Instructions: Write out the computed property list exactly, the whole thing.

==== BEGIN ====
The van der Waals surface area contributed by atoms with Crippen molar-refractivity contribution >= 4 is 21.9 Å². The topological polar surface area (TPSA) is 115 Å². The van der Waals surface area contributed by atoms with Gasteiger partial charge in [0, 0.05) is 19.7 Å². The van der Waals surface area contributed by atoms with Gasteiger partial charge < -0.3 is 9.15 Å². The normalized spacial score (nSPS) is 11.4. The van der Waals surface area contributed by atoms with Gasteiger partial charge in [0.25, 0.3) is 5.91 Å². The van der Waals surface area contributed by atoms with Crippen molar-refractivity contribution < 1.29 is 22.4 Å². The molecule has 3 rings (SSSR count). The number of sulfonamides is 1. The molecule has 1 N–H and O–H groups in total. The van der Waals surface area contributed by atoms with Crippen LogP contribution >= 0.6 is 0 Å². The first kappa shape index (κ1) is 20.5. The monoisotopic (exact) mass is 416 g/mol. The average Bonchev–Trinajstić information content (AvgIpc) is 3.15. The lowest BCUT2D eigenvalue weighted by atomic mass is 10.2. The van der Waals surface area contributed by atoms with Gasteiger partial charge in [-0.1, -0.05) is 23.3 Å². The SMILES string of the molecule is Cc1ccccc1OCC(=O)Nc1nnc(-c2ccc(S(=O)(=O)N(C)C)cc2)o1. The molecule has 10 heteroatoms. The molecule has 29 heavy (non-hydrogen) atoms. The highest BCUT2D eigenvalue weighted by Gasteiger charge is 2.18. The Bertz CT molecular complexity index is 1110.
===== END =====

The van der Waals surface area contributed by atoms with Crippen molar-refractivity contribution >= 4 is 21.9 Å². The topological polar surface area (TPSA) is 115 Å². The van der Waals surface area contributed by atoms with Gasteiger partial charge in [0, 0.05) is 19.7 Å². The van der Waals surface area contributed by atoms with Gasteiger partial charge < -0.3 is 9.15 Å². The normalized spacial score (nSPS) is 11.4. The van der Waals surface area contributed by atoms with Gasteiger partial charge in [0.25, 0.3) is 5.91 Å². The van der Waals surface area contributed by atoms with Crippen molar-refractivity contribution < 1.29 is 22.4 Å². The molecule has 3 rings (SSSR count). The number of sulfonamides is 1. The molecule has 1 N–H and O–H groups in total. The van der Waals surface area contributed by atoms with Crippen LogP contribution >= 0.6 is 0 Å². The first kappa shape index (κ1) is 20.5. The monoisotopic (exact) mass is 416 g/mol. The average Bonchev–Trinajstić information content (AvgIpc) is 3.15. The lowest BCUT2D eigenvalue weighted by atomic mass is 10.2. The van der Waals surface area contributed by atoms with Gasteiger partial charge in [-0.1, -0.05) is 23.3 Å². The SMILES string of the molecule is Cc1ccccc1OCC(=O)Nc1nnc(-c2ccc(S(=O)(=O)N(C)C)cc2)o1. The molecule has 10 heteroatoms. The molecule has 29 heavy (non-hydrogen) atoms. The highest BCUT2D eigenvalue weighted by Gasteiger charge is 2.18. The Bertz CT molecular complexity index is 1110.